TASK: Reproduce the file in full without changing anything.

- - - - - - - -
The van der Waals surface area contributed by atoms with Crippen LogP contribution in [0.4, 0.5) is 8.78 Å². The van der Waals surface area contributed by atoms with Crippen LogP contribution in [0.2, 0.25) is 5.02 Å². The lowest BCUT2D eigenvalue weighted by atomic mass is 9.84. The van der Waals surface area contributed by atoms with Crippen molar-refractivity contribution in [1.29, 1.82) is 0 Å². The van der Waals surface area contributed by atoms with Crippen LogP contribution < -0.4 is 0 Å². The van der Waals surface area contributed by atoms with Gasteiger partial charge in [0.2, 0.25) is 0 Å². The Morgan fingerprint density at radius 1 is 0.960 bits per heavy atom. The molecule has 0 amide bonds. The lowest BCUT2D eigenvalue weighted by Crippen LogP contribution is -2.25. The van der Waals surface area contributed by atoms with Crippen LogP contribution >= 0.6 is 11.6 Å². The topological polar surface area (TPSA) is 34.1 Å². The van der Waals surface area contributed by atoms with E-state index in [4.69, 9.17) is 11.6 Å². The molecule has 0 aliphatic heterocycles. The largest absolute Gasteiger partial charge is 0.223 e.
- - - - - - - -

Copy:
The van der Waals surface area contributed by atoms with Crippen LogP contribution in [0.4, 0.5) is 8.78 Å². The van der Waals surface area contributed by atoms with Crippen LogP contribution in [0.2, 0.25) is 5.02 Å². The lowest BCUT2D eigenvalue weighted by atomic mass is 9.84. The van der Waals surface area contributed by atoms with Crippen molar-refractivity contribution in [1.29, 1.82) is 0 Å². The van der Waals surface area contributed by atoms with Crippen LogP contribution < -0.4 is 0 Å². The van der Waals surface area contributed by atoms with Gasteiger partial charge in [0.2, 0.25) is 0 Å². The Morgan fingerprint density at radius 1 is 0.960 bits per heavy atom. The molecule has 0 amide bonds. The lowest BCUT2D eigenvalue weighted by Crippen LogP contribution is -2.25. The van der Waals surface area contributed by atoms with Crippen LogP contribution >= 0.6 is 11.6 Å². The topological polar surface area (TPSA) is 34.1 Å². The van der Waals surface area contributed by atoms with E-state index in [4.69, 9.17) is 11.6 Å². The molecule has 0 aliphatic heterocycles. The largest absolute Gasteiger partial charge is 0.223 e.